Tillis and Sen. Kyrsten Sinema (I-Ariz.), who was also among those at the border last week, made a last-minute attempt last year to win support for a narrow proposal that would have allocated tens of billions of dollars to border security and processing asylum requests while also handing "Dreamers" — those brought to the U.S. as children without authorization — a long-awaited path to citizenship.

But that push — which consisted of a framework and not a bill — was too little, too late.  

Tillis and Sinema’s attempt at bipartisan compromise may have been the last chance for the foreseeable future for Congress to take action, despite both parties in Congress and the White House acknowledging the problem. 

Any deal that could emerge from the Senate — meaning with the support of at least nine Senate Republicans — would likely earn resistance from far-right members of the GOP-controlled House.

“It's harder because the politics have gotten even harder for Republicans to get to ‘yes,’” said Alex Conant, who served as press secretary for Sen. Marco Rubio (R-Fla.) during the “Gang of Eight” immigration fight in 2013. “You look at the political fallout for those involved in the 2013 deal, and how a lot of Republicans have been able to use immigration to win nominations since then, it's an issue that Republicans are very wary of getting on the wrong side of.”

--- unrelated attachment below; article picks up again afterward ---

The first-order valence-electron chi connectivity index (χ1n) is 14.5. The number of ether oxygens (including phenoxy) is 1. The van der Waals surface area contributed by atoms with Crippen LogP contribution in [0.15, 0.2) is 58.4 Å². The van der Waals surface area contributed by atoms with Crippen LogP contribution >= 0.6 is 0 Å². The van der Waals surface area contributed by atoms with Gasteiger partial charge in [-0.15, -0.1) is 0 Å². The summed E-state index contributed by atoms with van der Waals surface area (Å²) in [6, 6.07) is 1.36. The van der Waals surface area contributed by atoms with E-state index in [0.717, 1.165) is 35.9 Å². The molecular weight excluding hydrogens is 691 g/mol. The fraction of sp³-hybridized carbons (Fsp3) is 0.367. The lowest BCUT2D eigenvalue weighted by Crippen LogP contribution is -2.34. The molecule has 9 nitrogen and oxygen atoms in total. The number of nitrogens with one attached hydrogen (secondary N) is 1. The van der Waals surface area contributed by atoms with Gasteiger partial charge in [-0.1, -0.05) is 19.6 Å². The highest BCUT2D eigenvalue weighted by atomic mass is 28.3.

Since the 2013 comprehensive immigration reform package failed, the politics of the topic has only hardened on the right and the voices have gotten louder. Adding to the troubles is that members are heading into a presidential election cycle and are hesitant to deliver any wins for Biden, especially on a topic that matters this much to the base. 

Many House Republicans made immigration a central issue and some are already talking about impeaching Homeland Security Secretary Alejandro Mayorkas. Rep. Pat Fallon (R-Texas) filed articles of impeachment against the secretary last week. 

And on Wednesday, Rep. Andy Biggs (R-Ariz.) and Sen. J.D. Vance (R-Ohio) sent a letter pressing Mayorkas for answers about border issues, writing that “administration cannot continue its erosion of the southern border and its mass-parole of migrants into our country.”

“It’s been a steep hill — steep and tall — for 40 years. That’s why nothing’s gotten done. So this is just a different dynamic,” said Tillis, who blamed the “talking heads” in part for scuttling his efforts with Sinema last year. “I don’t think it’s fair to blame this Congress. This Congress could be the first one since leisure suits were popular to do something on immigration.”